banner: 'img/' + this.settings.custrecord_cctenc_banner
      , alt_text: this.settings.custrecord_cctenc_alt

As you can see, there is a base view for custom content types, which forms the basis of all CCT views. It has familiar standard methods like template and getContext but with some additional ones specific to the nature of CCTs. The two crucial additions are the install and contextDataRequest methods.

The install method runs as soon as the content type is dragged from the SMT sidebar into the page, as well as when the shopper views a page the content is on. It is passed the settings the user enters (ie the custom fields we are yet to set up) as well as the context data, which is determined by what you set as the value for contextDataRequest. You can read more about these in the documentation or in my previous post about CCTs.

Note that you do not need to add an install method to your CCTs view every time, but only if you want to run additional code. When we extend the base CCT view like this and declare an install method, we are overwriting the one that's on the base view with our code. Now, if you look at the code for this method in your SCA code, you'll see that all it does is call the similarly named _install method. It is this method that contains all the code the view needs in order to actually install the view. By having this separation, you don't need to worry about overwriting important code because you can override the facade method and then add a call the actual method at the end.

Here's a simplfied example to illustrate what I mean:

return ({
  install: function install (a, b)
    return this._install(a,b)
, _install: function _install (a, b)

In a way, it's kinda like how we use the _.wrap method: override the existing method name, add in some of our own code, and then add the original code to the end. In our case, we're using it to add the PDP component to the view.

If you look at the setOptions method, you'll see why we want it: the PDP component has two very useful methods: setOption and setQuantity. The former is used to select an item option based on the key of the option and the value you want to select. In our example, I want to set the color to orange. To do this, I need to find out the ID of the item option I want to set and the ID of the color I want to set. However, as this functionality is something that could be distributed to other sites, there is the obvious possibility that they will want to find other uses for it and that those IDs will be different. Thus, we pull these values from the user defined settings when it's added to the page via the SMTs.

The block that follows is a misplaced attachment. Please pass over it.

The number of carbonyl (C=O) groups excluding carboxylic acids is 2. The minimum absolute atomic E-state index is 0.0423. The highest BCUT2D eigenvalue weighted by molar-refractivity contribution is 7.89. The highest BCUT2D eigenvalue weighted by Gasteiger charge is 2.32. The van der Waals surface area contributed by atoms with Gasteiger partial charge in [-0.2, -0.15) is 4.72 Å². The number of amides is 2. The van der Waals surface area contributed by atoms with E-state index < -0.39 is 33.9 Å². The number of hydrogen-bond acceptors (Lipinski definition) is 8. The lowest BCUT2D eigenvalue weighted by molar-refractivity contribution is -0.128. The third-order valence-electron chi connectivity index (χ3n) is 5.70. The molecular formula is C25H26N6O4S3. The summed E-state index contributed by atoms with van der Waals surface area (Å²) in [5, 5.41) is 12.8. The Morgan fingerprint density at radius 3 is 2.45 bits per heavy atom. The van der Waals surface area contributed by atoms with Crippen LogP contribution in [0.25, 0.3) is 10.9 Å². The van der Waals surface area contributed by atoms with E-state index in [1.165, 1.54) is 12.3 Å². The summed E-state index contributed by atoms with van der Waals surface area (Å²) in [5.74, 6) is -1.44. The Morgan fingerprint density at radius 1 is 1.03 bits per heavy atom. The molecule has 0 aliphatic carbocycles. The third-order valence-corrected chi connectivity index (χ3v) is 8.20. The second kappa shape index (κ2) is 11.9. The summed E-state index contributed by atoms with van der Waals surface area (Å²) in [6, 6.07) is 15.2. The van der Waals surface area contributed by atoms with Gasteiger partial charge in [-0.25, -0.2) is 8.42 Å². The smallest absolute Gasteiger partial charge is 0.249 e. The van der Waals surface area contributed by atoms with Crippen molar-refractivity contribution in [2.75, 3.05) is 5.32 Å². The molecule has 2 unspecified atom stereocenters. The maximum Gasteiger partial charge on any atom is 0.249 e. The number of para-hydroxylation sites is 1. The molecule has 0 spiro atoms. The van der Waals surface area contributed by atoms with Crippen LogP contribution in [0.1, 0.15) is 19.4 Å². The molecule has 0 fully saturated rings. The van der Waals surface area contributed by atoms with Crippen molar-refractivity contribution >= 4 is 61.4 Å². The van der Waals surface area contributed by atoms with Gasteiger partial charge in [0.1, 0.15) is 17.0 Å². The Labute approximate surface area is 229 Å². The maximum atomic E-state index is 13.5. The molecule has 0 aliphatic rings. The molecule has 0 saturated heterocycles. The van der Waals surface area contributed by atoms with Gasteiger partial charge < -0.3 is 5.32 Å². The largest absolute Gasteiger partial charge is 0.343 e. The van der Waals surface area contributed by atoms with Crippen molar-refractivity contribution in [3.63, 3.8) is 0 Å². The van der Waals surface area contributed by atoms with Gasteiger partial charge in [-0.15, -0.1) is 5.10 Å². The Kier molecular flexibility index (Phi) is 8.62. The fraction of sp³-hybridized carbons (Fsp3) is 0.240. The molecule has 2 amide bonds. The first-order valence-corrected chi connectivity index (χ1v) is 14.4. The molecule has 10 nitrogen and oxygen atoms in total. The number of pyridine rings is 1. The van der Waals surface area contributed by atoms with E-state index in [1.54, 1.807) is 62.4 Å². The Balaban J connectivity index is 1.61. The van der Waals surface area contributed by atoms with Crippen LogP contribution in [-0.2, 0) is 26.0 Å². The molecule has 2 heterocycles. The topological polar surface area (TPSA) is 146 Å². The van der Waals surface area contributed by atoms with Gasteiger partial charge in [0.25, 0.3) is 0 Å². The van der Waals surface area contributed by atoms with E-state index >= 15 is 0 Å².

Similarly for the setQuantity method, we want this be customizable to suit the need of the banner, the user, the site, etc., so we also pluck this value from the settings object.

So, the question now becomes about we trigger these events to happen. Well, in our scenario we want to add in a banner that encourages the user to make this choice – add 10 orange items to the cart – so why not link the action of clicking the banner to the settings of these options? Here we're using Backbone events, which you can see with the events object. We can designate a jQuery selector (eg when a user clicks on an element with a specified data attribute) and then run a specified function (eg setOptions) when it's triggered. Perfect.

The rest is the stuff we specify for the sake of template. We pass it a value for template and then designate what we need for the template's context. In our example, we want to pass the URL of a banner that the user will define, as well as some alt text for screen-readers.

Create the Template

On the subject of the template, let's create it and set it up.

In Templates, create stevegoldberg_sccctencourage_encourage.tpl and in it put:

<div class="sccctencourage-container" data-banner="encourage">
    <img class="sccctencourage-banner" src="{{getExtensionAssetsPath banner}}" alt="{{alt_text}}">

Note the getExtensionAssetsPath helper. This solves a particular problem that versioning introduces: how to generate the path to assets when they might change between versions. The answer is to store them in separate folders, and then reference the currently activated (live) version of the extension. This helper does that.

See our documentation on the available Handlebars helpers and Sass helpers.

Create the Sass File

There's one final thing to do and that's to add in some CSS so that when a user hovers over the container we want them to click, it changes the cursor to a pointer.

In Sass, create _sccctencourage-encourage.SCs and add:

.sccctencourage-banner:hover {
    cursor: pointer;

Create the Manifest